Hamilton officer was right to tackle hammer-wielding woman, SIU concludes


Published September 2, 2022 at 6:30 pm


A Hamilton Police officer was justified in tackling a hammer-wielding woman who elected to take the law into her own hands, the Special Investigations Unit (SIU) has concluded.

At around 3 p.m. on May 6, Hamilton Police Service responded to a call about a disturbance downtown near the Wesley Day Centre on Catharine St N and Rebecca St.

On arrival, a woman, 39, later dubbed the Complainant in the SIU report, walked across the street to report to them that her wallet had just been stolen.

The three officers, including the Subject Officer (SO) who would later tackle the Complainant, were occupied with numerous loiterers at the time by the Hamilton Police Investigative Service Building. The officer told her she had to wait for them to address her concerns.

The Complainant was angry and saw the delay as police inaction. The Complainant left the officers and went to grab a hammer. She turned to the cops from across the road and told the officers that “she was going to take matters into her own hands,” the SIU report reads. She had elected to go after the wallet thief herself.

She turned away from the officers and stormed west down Catherine St N. The SO reacted first and took off after the Complainant. The SO caught up to the woman by the Wesley Day Centre entrance and tackled her to the ground.

The Complainant “landed hard,” per the SIU. She was later taken to Juravinski Hospital, where she was diagnosed with a dislocated pelvis and possibly a broken hip.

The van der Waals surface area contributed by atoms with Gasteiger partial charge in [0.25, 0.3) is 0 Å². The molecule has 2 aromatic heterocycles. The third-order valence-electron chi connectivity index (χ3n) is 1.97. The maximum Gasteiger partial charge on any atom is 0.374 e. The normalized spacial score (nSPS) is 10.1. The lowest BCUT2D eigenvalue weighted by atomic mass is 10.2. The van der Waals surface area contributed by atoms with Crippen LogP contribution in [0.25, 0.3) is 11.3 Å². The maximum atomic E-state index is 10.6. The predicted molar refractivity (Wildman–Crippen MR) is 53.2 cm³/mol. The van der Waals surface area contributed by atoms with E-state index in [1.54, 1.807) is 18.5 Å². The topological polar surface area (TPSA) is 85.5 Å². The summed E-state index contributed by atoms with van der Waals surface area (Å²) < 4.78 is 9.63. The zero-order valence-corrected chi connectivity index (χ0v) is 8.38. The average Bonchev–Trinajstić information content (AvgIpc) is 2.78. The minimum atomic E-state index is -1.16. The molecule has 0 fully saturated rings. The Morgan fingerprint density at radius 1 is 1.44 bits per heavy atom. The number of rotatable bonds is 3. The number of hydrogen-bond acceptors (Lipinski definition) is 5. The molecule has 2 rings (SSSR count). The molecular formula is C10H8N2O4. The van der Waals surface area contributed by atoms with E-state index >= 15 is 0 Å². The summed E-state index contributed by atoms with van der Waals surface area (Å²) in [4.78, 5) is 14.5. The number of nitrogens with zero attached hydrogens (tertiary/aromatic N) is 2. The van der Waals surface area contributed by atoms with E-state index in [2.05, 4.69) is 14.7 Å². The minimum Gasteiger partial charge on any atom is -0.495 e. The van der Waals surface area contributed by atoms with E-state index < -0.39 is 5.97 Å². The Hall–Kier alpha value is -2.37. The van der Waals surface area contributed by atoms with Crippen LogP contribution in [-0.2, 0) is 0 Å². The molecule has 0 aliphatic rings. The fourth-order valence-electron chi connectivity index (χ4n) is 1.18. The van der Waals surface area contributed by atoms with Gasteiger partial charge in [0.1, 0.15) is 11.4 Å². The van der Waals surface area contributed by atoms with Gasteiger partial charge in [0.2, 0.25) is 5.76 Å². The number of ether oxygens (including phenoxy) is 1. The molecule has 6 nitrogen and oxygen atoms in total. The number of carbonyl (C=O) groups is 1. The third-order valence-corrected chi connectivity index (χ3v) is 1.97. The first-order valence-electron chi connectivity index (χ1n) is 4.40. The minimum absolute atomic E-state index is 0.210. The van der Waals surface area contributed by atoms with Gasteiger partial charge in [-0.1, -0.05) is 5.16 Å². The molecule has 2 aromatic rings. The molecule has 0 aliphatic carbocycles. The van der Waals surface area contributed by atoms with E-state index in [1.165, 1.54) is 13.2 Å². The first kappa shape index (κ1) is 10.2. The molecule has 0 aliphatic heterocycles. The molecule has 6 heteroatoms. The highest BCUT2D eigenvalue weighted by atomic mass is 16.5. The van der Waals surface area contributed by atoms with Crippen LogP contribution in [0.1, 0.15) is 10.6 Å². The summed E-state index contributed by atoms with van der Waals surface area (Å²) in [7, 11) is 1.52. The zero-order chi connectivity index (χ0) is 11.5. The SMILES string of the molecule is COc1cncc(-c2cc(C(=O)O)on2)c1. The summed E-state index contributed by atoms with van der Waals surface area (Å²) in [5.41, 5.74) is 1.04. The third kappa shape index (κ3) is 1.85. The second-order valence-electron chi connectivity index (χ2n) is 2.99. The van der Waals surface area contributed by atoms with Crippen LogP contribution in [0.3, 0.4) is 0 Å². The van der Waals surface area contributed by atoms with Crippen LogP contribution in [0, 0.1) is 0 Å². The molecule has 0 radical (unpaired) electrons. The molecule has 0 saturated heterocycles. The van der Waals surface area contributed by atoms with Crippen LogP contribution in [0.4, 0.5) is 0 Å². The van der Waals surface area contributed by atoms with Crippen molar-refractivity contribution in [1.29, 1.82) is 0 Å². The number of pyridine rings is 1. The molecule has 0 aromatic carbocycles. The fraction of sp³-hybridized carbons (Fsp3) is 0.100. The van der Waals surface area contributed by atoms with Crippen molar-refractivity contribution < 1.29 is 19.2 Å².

The SIU, which investigates all interactions with police that result in death or serious injury, was informed of the takedown at around 9 p.m.

Over the course of their investigation, the SIU reviewed security camera footage of the area. The footage, shot from two angles, shows the Complainant walking “briskly” with the hammer at her waist. The SO is seen chasing along behind.

The Complainant continued her march with the hammer in her right hand and a black face mask in her left. The video show the SO tackle the Complainant, whose knee struck the pavement first.

The SO landed on top of the Complainant’s back, straddling her. Two other officers approach seconds later. However, the SO is the only one who physically dealt with the Complainant. The SO cuffed the Complainant, and all four parties waited for an ambulance.

After reviewing the footage and other evidence, SIU Director Joseph Martino concluded the SO was justified in tackling the Complainant.

Martino said there was “no reasonable grounds to believe” the SO committed an offence when she tackled the Complainant. The SO had every reason to detain the Complainant on a charge of possessing a weapon for a dangerous purpose.

“In light of the Complainant’s angry demeanour, threatening utterances, and possession of a hammer, the SO had grounds to seek her arrest,” he concluded.

The tackle, Martino found, was an exercise of reasonable force, saying, “The Complainant had a hammer in her hand, appeared determined to use it, and was in a public place. She needed to be brought under control as quickly as possible.”

“In the result, while it is regrettable that the SO seriously injured the Complainant, her injuries are not attributable to any unlawful behaviour on the officer’s part,” Martino decided.

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